SciTech Connect

    Zhang, Jun; Ma, Chung-Pei; Riotto, Antonio

    2014-02-10

    In the standard excursion-set model for the growth of structure, the statistical properties of halos are governed by the halo mass and are independent of the larger-scale environment in which the halos reside. Numerical simulations, however, have found the spatial distributions of halos to depend not only on their mass but also on the details of their assembly history and environment. Here we present a theoretical framework for incorporating this 'assembly bias' into the excursion-set model. Our derivations are based on modifications of the path-integral approach of Maggiore and Riotto that models halo formation as a non-Markovian random-walk process. The perturbed density field is assumed to evolve stochastically with the smoothing scale and exhibits correlated walks in the presence of a density barrier. We write down conditional probabilities for multiple barrier crossings and derive from them analytic expressions for descendant and progenitor halo mass functions and halo merger rates as a function of both halo mass and the linear overdensity δ {sub e} of the larger-scale environment of the halo. Our results predict a higher halo merger rate and higher progenitor halo mass function in regions of higher overdensity, consistent with the behavior seen in N-body simulations.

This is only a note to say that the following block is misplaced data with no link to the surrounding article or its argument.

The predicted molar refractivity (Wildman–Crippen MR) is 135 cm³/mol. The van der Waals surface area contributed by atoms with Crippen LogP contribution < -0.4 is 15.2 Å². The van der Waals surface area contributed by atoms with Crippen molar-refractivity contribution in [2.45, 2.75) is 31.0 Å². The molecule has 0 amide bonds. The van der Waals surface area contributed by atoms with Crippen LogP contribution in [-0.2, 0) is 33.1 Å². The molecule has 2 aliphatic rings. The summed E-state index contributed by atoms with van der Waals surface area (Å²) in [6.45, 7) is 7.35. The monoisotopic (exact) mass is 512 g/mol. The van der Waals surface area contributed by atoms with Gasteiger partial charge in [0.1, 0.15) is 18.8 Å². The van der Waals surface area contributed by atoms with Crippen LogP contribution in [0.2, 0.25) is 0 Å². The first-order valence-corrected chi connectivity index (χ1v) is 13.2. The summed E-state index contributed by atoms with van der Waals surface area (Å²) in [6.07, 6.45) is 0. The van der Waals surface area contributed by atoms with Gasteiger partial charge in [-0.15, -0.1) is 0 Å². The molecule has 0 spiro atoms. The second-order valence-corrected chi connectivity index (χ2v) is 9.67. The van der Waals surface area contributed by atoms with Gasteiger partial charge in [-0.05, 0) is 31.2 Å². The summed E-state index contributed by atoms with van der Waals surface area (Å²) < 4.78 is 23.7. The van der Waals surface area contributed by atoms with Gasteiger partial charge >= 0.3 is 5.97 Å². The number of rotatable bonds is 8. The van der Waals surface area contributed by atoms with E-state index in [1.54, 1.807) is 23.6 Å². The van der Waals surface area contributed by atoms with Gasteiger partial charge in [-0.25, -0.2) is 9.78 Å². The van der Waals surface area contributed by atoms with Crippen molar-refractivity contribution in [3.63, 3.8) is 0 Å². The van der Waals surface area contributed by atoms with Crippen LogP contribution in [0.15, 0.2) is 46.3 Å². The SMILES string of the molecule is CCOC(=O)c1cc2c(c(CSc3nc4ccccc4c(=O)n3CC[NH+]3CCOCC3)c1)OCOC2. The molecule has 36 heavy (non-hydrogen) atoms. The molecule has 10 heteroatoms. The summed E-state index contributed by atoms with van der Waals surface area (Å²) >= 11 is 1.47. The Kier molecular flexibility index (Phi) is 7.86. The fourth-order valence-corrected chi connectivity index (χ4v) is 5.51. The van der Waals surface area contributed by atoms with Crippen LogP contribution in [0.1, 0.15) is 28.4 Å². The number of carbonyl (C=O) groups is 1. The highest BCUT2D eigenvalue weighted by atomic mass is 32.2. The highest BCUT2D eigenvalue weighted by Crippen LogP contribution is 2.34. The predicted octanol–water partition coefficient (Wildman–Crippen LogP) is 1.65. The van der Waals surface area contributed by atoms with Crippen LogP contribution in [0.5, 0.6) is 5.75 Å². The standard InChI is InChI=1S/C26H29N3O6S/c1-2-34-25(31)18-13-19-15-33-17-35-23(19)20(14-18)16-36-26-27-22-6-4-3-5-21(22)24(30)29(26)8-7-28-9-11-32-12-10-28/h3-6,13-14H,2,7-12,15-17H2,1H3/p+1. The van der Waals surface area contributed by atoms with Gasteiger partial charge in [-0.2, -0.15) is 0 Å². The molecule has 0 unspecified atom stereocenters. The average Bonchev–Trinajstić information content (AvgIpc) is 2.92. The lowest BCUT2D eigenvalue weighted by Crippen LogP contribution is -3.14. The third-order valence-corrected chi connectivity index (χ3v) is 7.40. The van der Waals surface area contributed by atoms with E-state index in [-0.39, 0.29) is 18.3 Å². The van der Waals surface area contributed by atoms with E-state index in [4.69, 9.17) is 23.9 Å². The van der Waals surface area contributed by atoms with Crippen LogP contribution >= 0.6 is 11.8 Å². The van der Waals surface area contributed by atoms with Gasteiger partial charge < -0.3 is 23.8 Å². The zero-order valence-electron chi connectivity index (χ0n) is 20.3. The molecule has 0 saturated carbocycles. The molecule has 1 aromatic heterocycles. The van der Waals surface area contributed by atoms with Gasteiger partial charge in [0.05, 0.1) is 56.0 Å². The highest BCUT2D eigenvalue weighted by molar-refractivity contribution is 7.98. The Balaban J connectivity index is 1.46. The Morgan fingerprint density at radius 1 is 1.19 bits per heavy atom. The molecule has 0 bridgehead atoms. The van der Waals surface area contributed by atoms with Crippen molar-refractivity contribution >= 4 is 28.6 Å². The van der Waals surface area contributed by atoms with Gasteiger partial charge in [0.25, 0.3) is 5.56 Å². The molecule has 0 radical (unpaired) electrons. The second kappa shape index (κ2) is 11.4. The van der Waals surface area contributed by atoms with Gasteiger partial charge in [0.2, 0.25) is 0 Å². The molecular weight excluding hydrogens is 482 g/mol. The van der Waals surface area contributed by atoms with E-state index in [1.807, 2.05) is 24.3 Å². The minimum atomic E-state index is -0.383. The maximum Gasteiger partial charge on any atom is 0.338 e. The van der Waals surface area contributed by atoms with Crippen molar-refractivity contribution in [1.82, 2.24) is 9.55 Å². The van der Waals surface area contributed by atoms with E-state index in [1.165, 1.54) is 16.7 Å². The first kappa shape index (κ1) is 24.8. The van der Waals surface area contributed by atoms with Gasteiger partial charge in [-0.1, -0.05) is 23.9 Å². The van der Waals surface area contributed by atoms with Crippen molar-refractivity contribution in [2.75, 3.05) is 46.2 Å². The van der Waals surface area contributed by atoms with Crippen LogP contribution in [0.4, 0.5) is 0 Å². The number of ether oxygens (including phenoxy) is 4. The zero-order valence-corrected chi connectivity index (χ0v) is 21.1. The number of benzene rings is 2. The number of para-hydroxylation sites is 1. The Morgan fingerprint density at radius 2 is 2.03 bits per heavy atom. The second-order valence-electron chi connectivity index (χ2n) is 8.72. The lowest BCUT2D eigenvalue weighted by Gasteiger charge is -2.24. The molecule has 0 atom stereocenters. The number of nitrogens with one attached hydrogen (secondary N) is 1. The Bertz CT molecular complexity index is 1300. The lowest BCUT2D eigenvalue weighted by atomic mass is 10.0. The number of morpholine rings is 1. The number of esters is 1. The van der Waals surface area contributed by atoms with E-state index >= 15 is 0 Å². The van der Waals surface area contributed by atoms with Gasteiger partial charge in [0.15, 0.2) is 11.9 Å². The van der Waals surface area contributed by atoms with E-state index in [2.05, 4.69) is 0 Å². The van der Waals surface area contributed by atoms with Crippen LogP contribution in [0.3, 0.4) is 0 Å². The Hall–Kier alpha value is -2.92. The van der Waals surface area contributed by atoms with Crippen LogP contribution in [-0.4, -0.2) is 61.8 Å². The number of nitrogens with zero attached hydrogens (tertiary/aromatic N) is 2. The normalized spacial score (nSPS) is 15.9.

1. Connecting massive galaxies to dark matter haloes in BOSS - I. Is galaxy colour a stochastic process in high-mass haloes?

    NASA Astrophysics Data System (ADS)

    Saito, Shun; Leauthaud, Alexie; Hearin, Andrew P.; Bundy, Kevin; Zentner, Andrew R.; Behroozi, Peter S.; Reid, Beth A.; Sinha, Manodeep; Coupon, Jean; Tinker, Jeremy L.; White, Martin; Schneider, Donald P.

    2016-08-01

    We use subhalo abundance matching (SHAM) to model the stellar mass function (SMF) and clustering of the Baryon Oscillation Spectroscopic Survey (BOSS) `CMASS' sample at z ˜ 0.5. We introduce a novel method which accounts for the stellar mass incompleteness of CMASS as a function of redshift, and produce CMASS mock catalogues which include selection effects, reproduce the overall SMF, the projected two-point correlation function wp, the CMASS dn/dz, and are made publicly available. We study the effects of assembly bias above collapse mass in the context of `age matching' and show that these effects are markedly different compared to the ones explored by Hearin et al. at lower stellar masses. We construct two models, one in which galaxy colour is stochastic (`AbM' model) as well as a model which contains assembly bias effects (`AgM' model). By confronting the redshift dependent clustering of CMASS with the predictions from our model, we argue that that galaxy colours are not a stochastic process in high-mass haloes. Our results suggest that the colours of galaxies in high-mass haloes are determined by other halo properties besides halo peak velocity and that assembly bias effects play an important role in determining the clustering properties of this sample.

  2. Pathways to massive black holes and compact star clusters in pre-galactic dark matter haloes with virial temperatures >~10000K

    NASA Astrophysics Data System (ADS)

    Regan, John A.; Haehnelt, Martin G.

    2009-06-01